New signs of trouble for Goldman Sachs
Goldman Sachs, the once-mighty king of Wall Street, appears to be losing employees, market share and the confidence of investors.
One of the most outspoken Wall Street analysts. Richard Bove, announced this week that he is cutting his outlook for Goldman's fourth-quarter earnings by 66%, estimating that the bank will earn 79 cents a share.
Goldman and other banks have been struggling all year as volatile markets have driven investors away from the trading activities that Goldman and its competitors rely on for revenue. That, along with new regulations, have led many industry watchers to see a longer-term shrinking of the industry.
"People don't want to trade. They're afraid of the markets. Hedge funds are pulling back and are not aggressively in to the market," Bove told Yahoo news.
But it is not just trading where Goldman appears to be falling behind. According to a Bloomberg story out Wednesday, Goldman has also lost out in the booming new market in Chinese stock offerings. While Goldman has led the third most IPOs around the world, in China it has only led one in the last three years, Bloomberg says. This is significant because China may be where much of the market growth comes moving forward.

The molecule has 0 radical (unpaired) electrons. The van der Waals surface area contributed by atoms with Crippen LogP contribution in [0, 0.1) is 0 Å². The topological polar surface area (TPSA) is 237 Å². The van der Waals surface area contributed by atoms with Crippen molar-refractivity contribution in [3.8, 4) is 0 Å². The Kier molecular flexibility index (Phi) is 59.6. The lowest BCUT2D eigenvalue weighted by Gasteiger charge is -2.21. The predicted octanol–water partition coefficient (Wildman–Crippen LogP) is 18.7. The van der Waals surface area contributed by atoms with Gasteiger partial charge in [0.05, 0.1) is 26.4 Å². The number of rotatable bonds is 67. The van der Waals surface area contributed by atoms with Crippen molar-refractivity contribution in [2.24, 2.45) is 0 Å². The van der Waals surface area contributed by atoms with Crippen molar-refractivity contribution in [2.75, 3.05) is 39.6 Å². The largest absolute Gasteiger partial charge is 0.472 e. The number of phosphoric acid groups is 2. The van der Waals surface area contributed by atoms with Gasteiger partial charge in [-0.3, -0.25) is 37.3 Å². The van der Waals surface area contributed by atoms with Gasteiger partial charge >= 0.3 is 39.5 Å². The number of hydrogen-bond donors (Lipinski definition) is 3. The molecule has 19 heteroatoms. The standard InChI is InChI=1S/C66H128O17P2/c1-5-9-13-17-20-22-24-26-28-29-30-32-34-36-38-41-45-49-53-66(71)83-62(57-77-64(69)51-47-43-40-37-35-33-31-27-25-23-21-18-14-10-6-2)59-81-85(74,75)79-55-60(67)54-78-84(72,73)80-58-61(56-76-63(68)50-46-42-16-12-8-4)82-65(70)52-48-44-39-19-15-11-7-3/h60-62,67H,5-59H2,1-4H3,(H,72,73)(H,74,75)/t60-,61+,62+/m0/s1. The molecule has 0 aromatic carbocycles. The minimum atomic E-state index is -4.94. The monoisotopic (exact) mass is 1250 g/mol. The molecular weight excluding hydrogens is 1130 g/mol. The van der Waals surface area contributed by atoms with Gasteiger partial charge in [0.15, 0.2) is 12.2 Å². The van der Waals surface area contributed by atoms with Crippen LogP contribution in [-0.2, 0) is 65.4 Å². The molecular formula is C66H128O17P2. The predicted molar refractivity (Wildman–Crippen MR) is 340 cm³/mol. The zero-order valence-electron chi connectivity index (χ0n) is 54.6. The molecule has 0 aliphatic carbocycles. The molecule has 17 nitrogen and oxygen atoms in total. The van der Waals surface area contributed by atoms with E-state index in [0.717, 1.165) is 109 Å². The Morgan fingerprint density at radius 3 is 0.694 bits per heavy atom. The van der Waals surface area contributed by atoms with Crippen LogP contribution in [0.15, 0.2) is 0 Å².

One culprit fingered for the bank's troubles in China -- along with the bank's caution in approaching the less regulated markets there -- is a book called "Goldman Sachs Conspiracy," which argues that the bank is set on destroying China.
The hard times appear to be weighing on executives at Goldman. Bloomberg reporters combed through the bank's findings to determine that at least 37 of Goldman's partners -- one of the most prized positions on Wall Street -- have left the firm this year, more than in any year since the financial crisis.
This comes after news earlier this week that Goldman was canceling recruiting events at Ivy League schools after facing protests on campus fueled by the Occupy Wall Street anger.
While Goldman shares are up slightly Wednesday, they have fallen over 45% since the beginning of the year.
-- Nathaniel Popper